Tuesday, 31 July 2018 11:14

The All Children - All Families Webinar Series kicks off tomorrow, August 1st at 3:00 PM ET with our introductory 90-minute offering on LGBTQ competency for child welfare professionals. This webinar, along with our two other core offerings on serving LGBTQ parents and LGBTQ youth, will be presented live monthly from August to March and available on demand. All three core webinars provide 1.5 CE credits from NASW at a cost of $40/webinar. Click here to register and learn more about purchasing CEs. Note: Employees at ACAF participating agencies are eligible for a 50% discount on CEs. If your agency participates in ACAF, ask your team’s ACAF leads for the discount code to submit at time of purchase. Not sure if your agency is eligible? This email address is being protected from spambots. You need JavaScript enabled to view it. or request to participate today.

Looking for in-person staff training? ACAF’s 3-part training series is also eligible for NASW CE credit -- up to 18 hours! Learn more at hrc.im/acaf-training. Sponsored by the Human Rights Campaign.

Monday, 21 May 2018 12:00

There is a newly updated APP available for Apple and Android devices that was developed by the Louisiana Children's Justice Act Taskforce. This APP has national, state and parish level resources for those who work in the field of child welfare. It also has the state's Safe Haven locations listed by parish. Please share the APP flyer so that more people begin using the APP. 

Monday, 14 May 2018 11:28

The growing opioid crisis has been declared a public health emergency. It's sparked a parallel crisis you rarely hear about: the impact on children neglected by addicted parents. More than one million American children now live with grandparents, primarily because of their parent's addiction to opioids and other drugs: heroin, crack, meth and alcohol. Grandparents are putting off retirement and plowing through savings to rescue their grandchildren from dangerous situations.

https://www.cbsnews.com/news/opioid-epidemic-leaving-grandparents-to-raise-grandchildren/

CBS Sixty Minutes Report

Tuesday, 20 February 2018 13:51

CliffsNotes on Family First Act, Part Three: Adoption, Foster Home Recruitment, Reunification and More (Commentary)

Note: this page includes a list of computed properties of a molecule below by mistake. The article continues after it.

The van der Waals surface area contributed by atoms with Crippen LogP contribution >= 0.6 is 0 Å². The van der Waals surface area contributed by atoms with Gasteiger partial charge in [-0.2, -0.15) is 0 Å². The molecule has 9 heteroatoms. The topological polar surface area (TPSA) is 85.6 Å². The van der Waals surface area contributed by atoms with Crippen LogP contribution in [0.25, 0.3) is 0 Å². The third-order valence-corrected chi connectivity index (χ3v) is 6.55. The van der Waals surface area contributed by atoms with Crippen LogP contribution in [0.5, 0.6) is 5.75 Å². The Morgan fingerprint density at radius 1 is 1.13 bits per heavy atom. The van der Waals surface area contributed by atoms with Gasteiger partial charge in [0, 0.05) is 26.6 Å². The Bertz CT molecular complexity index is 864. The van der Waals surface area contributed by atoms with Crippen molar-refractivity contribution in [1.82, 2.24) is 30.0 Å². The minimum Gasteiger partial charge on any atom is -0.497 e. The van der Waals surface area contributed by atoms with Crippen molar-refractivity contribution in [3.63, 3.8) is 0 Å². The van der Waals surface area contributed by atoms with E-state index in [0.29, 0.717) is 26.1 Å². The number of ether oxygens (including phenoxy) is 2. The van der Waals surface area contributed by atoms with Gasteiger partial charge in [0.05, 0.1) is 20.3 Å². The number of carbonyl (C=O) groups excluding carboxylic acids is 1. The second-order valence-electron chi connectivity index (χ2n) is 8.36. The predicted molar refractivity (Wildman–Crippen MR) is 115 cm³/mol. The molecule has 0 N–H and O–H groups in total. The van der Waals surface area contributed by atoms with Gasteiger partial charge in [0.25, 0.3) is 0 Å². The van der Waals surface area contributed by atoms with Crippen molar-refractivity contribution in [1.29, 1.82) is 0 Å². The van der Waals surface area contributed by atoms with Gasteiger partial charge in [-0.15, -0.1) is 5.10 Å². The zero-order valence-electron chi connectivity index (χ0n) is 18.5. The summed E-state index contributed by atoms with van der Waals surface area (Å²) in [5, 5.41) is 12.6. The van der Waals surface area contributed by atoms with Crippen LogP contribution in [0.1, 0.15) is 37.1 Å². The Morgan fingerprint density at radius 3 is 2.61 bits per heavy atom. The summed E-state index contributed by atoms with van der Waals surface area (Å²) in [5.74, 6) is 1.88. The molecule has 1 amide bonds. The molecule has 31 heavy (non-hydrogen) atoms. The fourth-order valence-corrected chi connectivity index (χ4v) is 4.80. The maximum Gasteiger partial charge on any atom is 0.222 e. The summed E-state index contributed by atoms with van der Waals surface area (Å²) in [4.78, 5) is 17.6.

Chronicle of Social Change - February 15, 2018

The foster care prevention services and the limits on congregate care are the central reasons for this legislation. But there are several significant provisions that are included in the bill that became law.

Also: CliffsNotes on Family First Act, Part One: Services to Prevent Foster Care: https://chronicleofsocialchange.org/finance-reform/cliffsnotes-family-first-anatomy-massive-child-welfare-entitlement-reform

Also: CliffsNotes on Family First Act, Part Two: Limiting Support for Congregate Foster Care: https://chronicleofsocialchange.org/finance-reform/cliffsnotes-family-first-act-part-one-services-prevent-foster-care/29896

https://chronicleofsocialchange.org/finance-reform/cliffsnotes-family-first-act-part-three-adoption-foster-home-recruitment-reunification/29897

Wednesday, 07 February 2018 11:48

State supreme courts are increasingly being asked to provide guidance about requests for findings related to Special Immigrant Juvenile Status (SIJS).[1] An immigrant youth can only seek SIJS, a form of humanitarian immigration relief, from the federal government after securing a state court order that includes specific findings. As the number of immigrant children and youth seeking SIJS has increased, more state trial and appellate courts are asked to consider petitions for findings in specific cases and, more broadly, the role of a state court in the SIJS process.